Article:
History Wars World War II

How an English lady ensured Britain could hold the Germans off in World War II

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Gravesite of Dame Fanny Lucy Houston. (Wikimedia Commons)

Dame Fanny Lucy Houston, Lady Houston wasn’t born with those titles. She was actually born in 1857 into a large, working class family in London. She later became a professional dancer and chorus girl who married into a wealthy family and received a large inheritance when her husband died. 

The large sums paid by his estate, along with her two subsequent marriages into nobility might have seemed off to many at the time, but it would help save Britain during World War II – and Lady Houston wouldn’t be alive to see it. 

In 1924, “Poppy” Houston was divorced from her second husband, the British politician and Baron, George Byron. She was about to marry her third husband, Member of Parliament Sir Robert Houston. Two years later, he was dead and she inherited his fortune. She never remarried, but instead devoted large sums to causes close to her heart. 

One of these was British aviation. The Labour government of the United Kingdom at the time felt that developing British air power was something that would just happen naturally. After winning two Schneider Trophies (awards presented to the fastest seaplane), the UK and the Royal Air Force declined to continue.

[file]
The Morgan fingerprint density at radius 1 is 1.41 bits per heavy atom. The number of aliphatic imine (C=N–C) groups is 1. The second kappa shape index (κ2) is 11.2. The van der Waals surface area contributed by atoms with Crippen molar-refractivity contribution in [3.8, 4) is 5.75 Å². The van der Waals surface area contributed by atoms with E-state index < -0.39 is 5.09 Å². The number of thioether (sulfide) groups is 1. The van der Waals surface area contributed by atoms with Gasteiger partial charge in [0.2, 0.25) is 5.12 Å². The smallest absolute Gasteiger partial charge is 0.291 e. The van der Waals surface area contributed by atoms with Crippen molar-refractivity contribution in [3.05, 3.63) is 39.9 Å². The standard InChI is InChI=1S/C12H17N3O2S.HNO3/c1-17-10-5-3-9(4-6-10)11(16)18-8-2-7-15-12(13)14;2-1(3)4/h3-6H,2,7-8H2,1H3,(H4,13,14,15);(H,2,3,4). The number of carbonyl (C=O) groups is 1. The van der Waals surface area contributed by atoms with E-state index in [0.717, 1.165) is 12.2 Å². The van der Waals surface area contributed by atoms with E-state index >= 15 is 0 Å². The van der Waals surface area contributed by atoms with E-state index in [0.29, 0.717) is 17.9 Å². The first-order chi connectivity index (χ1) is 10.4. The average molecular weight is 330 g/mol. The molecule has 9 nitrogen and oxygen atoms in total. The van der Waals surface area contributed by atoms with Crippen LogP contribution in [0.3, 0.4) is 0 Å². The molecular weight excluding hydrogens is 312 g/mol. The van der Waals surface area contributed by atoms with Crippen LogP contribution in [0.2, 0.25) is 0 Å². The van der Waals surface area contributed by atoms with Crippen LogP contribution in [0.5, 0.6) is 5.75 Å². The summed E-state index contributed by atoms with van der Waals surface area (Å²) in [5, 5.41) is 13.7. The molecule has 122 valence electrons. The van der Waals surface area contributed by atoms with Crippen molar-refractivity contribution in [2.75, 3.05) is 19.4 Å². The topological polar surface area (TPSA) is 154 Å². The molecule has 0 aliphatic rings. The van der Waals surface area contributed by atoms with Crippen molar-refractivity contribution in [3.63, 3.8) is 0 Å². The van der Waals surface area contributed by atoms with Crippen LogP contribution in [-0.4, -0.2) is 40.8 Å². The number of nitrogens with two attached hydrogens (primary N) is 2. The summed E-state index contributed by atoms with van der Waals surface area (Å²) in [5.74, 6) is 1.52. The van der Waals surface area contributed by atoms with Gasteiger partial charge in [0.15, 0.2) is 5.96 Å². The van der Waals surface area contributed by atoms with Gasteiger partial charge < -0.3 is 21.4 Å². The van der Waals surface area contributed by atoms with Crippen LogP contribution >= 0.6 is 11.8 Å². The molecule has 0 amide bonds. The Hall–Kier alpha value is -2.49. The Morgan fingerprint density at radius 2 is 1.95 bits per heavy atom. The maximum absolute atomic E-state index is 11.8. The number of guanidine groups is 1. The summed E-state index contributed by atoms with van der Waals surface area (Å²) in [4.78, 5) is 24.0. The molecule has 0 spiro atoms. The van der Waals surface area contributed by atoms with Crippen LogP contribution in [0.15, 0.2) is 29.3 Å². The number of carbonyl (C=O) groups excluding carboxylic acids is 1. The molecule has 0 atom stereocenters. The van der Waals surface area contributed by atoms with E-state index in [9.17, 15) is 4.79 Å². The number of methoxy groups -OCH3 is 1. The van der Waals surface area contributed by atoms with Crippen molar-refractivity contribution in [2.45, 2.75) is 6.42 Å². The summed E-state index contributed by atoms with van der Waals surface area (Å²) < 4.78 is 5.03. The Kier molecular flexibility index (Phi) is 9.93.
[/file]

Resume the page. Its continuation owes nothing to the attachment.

english lady
Fanny Lucy Radmall. 8 April 1857. (Wikimedia Commons)

It was the policy of the British government in the early 1930s to forego involvement in the Schneider Trophy races, and forbade any kind of funding or participation in the events surrounding the trophy. 

Lady Houston was not your average early 20th Century British woman. She was one of 10 children to come from a box maker’s family. She had been married three times, once divorced and twice widowed, and she took on causes that might have been untouchable for other wealthy patrons.

She supported the women’s suffrage movement in Britain, opened retirement homes for World War I-era battlefield nurses, and was obsessed with protecting the United Kingdom from the threat of communists, socialists and the coming German threat.

So when the Air Ministry refused to fund more development in British military aircraft, Lady Houston, then the UK’s wealthiest woman, decided to fund the British entries herself. 

One of the planes was the Supermarine S6, created and developed using £100,000 donated  by Lady Houston. Not only would it help in Britain’s national defense, for Houston, it was also a well-placed slap in the face of British Prime Minister Ramsay MacDonald – a win-win for the Lady. 

Supermarine S.6B, winner of the 1931 Schneider Trophy. (Wikimedia Commons)

The Supermarine S6 developed using those funds was a monoplane using a Rolls Royce engine and a design that promised to beat every other entrant into the competition. After Houston’s generous donation, the Prime Minister was forced by public sentiment to allow RAF pilots to man the plane. He gave in. 

That early design was an essential part of developing the fighter aircraft that would win the Battle of Britain when the German Luftwaffe began its attacks on the British Isles in 1940: the Supermarine Spitfire. 

When the Battle of Britain finally came, the Spitfire was not the most numerous plane in RAF hangars, that was actually the Hawker Hurricane. The Spitfire became the legend of the battle because they had longer service lives, had a higher kill to loss ratio, and were able to bring the fight to Germany’s vaunted Me-109 fighter aircraft.

In the years that followed World War II, Lady Houston was given a few appropriate nicknames, among them were “Saviour of the Spitfire” and “First of the Few.”